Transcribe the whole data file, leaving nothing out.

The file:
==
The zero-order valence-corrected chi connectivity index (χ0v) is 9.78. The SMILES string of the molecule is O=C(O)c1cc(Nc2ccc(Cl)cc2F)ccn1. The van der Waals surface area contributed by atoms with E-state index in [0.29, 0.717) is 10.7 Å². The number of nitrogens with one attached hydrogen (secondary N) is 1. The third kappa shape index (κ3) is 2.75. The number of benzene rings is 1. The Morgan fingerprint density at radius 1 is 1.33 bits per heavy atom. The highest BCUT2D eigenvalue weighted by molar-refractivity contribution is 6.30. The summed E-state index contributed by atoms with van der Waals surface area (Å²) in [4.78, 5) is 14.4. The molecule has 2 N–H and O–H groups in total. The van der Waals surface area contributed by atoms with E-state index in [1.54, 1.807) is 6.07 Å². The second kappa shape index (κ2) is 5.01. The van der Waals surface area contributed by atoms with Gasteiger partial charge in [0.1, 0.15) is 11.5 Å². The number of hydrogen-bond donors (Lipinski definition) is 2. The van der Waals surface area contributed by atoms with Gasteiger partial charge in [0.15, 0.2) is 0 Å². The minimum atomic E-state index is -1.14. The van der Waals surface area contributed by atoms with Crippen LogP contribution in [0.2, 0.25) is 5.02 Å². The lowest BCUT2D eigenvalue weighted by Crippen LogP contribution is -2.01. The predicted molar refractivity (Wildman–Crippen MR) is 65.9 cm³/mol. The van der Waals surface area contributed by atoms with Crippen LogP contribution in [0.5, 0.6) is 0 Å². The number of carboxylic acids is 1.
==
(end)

The zero-order valence-corrected chi connectivity index (χ0v) is 9.78. The SMILES string of the molecule is O=C(O)c1cc(Nc2ccc(Cl)cc2F)ccn1. The van der Waals surface area contributed by atoms with E-state index in [0.29, 0.717) is 10.7 Å². The number of nitrogens with one attached hydrogen (secondary N) is 1. The third kappa shape index (κ3) is 2.75. The number of benzene rings is 1. The Morgan fingerprint density at radius 1 is 1.33 bits per heavy atom. The highest BCUT2D eigenvalue weighted by molar-refractivity contribution is 6.30. The summed E-state index contributed by atoms with van der Waals surface area (Å²) in [4.78, 5) is 14.4. The molecule has 2 N–H and O–H groups in total. The van der Waals surface area contributed by atoms with E-state index in [1.54, 1.807) is 6.07 Å². The second kappa shape index (κ2) is 5.01. The van der Waals surface area contributed by atoms with Gasteiger partial charge in [0.1, 0.15) is 11.5 Å². The number of hydrogen-bond donors (Lipinski definition) is 2. The van der Waals surface area contributed by atoms with Gasteiger partial charge in [0.15, 0.2) is 0 Å². The minimum atomic E-state index is -1.14. The van der Waals surface area contributed by atoms with Crippen LogP contribution in [0.2, 0.25) is 5.02 Å². The lowest BCUT2D eigenvalue weighted by Crippen LogP contribution is -2.01. The predicted molar refractivity (Wildman–Crippen MR) is 65.9 cm³/mol. The van der Waals surface area contributed by atoms with Crippen LogP contribution in [0.5, 0.6) is 0 Å². The number of carboxylic acids is 1.